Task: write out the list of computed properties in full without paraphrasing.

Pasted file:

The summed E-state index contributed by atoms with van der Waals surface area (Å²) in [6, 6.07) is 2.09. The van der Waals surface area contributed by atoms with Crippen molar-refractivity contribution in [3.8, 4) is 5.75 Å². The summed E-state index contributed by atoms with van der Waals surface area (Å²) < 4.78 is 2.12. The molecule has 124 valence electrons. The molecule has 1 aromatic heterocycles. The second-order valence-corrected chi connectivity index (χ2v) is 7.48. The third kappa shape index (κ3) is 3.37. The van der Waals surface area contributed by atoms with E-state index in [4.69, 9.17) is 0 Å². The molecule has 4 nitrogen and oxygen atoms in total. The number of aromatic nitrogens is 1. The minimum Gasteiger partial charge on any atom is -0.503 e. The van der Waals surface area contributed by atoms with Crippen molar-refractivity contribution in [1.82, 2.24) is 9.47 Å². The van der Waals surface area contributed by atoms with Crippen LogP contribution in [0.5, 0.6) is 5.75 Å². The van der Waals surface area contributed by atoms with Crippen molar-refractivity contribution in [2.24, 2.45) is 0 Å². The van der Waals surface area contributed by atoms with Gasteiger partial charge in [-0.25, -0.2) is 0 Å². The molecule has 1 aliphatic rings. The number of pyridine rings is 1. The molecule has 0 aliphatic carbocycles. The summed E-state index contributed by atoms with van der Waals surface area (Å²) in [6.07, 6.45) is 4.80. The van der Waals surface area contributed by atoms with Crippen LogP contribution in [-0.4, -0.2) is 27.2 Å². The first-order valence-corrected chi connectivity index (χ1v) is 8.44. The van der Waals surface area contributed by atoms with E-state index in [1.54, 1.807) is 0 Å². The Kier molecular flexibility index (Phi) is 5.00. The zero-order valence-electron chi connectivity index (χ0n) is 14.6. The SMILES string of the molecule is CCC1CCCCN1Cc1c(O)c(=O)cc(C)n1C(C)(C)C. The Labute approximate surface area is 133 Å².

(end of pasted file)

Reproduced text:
The summed E-state index contributed by atoms with van der Waals surface area (Å²) in [6, 6.07) is 2.09. The van der Waals surface area contributed by atoms with Crippen molar-refractivity contribution in [3.8, 4) is 5.75 Å². The summed E-state index contributed by atoms with van der Waals surface area (Å²) < 4.78 is 2.12. The molecule has 124 valence electrons. The molecule has 1 aromatic heterocycles. The second-order valence-corrected chi connectivity index (χ2v) is 7.48. The third kappa shape index (κ3) is 3.37. The van der Waals surface area contributed by atoms with E-state index in [4.69, 9.17) is 0 Å². The molecule has 4 nitrogen and oxygen atoms in total. The number of aromatic nitrogens is 1. The minimum Gasteiger partial charge on any atom is -0.503 e. The van der Waals surface area contributed by atoms with Crippen molar-refractivity contribution in [1.82, 2.24) is 9.47 Å². The van der Waals surface area contributed by atoms with Crippen LogP contribution in [0.5, 0.6) is 5.75 Å². The van der Waals surface area contributed by atoms with Crippen molar-refractivity contribution in [2.24, 2.45) is 0 Å². The van der Waals surface area contributed by atoms with Gasteiger partial charge in [-0.25, -0.2) is 0 Å². The molecule has 1 aliphatic rings. The number of pyridine rings is 1. The molecule has 0 aliphatic carbocycles. The summed E-state index contributed by atoms with van der Waals surface area (Å²) in [6.07, 6.45) is 4.80. The van der Waals surface area contributed by atoms with Crippen LogP contribution in [-0.4, -0.2) is 27.2 Å². The first-order valence-corrected chi connectivity index (χ1v) is 8.44. The van der Waals surface area contributed by atoms with E-state index in [1.54, 1.807) is 0 Å². The Kier molecular flexibility index (Phi) is 5.00. The zero-order valence-electron chi connectivity index (χ0n) is 14.6. The SMILES string of the molecule is CCC1CCCCN1Cc1c(O)c(=O)cc(C)n1C(C)(C)C. The Labute approximate surface area is 133 Å².